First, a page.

China's Swine Industry May Propel US Exports

GLOBAL - A recent visit to China by a US Grains Council (USGC) consultant shows that the country's evolving swine industry may create a new export market for US producers, especially of DDGS.
calendar icon 24 September 2008
clock icon 3 minute read

Dr Bob Thaler of South Dakota State University and a USGC consultant was recently in China to evaluate the Council's Swine Technical and Managerial Training program. During his visit, he witnessed the rapid transformation of the swine sector.

"The Chinese swine industry has quickly changed from backyard production of one or two pigs to modern operations similar in size and scope to those in the United States," he said.

"In particular, modern farms have created an increased need for corn and soybean meal just to meet current production levels."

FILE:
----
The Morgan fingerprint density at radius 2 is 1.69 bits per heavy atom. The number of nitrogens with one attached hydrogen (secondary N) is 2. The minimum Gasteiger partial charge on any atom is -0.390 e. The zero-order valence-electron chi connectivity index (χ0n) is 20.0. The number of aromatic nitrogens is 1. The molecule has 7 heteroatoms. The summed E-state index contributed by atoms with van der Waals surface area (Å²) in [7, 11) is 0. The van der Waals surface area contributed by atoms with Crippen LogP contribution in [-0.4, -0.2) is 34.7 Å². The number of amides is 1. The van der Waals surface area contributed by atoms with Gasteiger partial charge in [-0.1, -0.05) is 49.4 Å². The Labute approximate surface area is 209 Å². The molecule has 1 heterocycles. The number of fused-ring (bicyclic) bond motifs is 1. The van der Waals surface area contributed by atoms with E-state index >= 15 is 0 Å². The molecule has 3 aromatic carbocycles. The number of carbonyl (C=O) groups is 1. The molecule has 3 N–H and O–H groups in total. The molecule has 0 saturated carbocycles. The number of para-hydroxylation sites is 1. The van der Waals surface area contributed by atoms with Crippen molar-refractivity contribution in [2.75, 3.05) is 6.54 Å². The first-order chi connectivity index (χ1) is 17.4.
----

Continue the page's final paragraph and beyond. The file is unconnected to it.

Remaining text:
Dr Thaler said that Chinese producers plan on expanding their industry from approximately 650 million pigs a year to at least 730 million and that producers have told him that the country cannot grow all the grain needed for this expansion on their own and will therefore have to import a substantial amount of feed.

"With the relationships the Council has forged with Chinese swine producers through its program, US feed grains look to be the number one choice in an import situation," he said.

Dr Thaler added that as the industry grows, farmers will especially start looking at distiller's dried grains with solubles (DDGS).

"With the size of the Chinese swine industry, there's an incredible market for US-based DDGS."

In particular, US DDGS sales to parts of Southern China seem promising, according to USGC Director in Beijing Cary Sifferath. The Council's Swine Technical and Managerial Training program has worked closely with local swine producers, serving as a reliable source of technical information.

Dr Thaler's evaluation, which examined the last five years of the Council's Swine Technical and Managerial Training program, is expected to be completed later this year.

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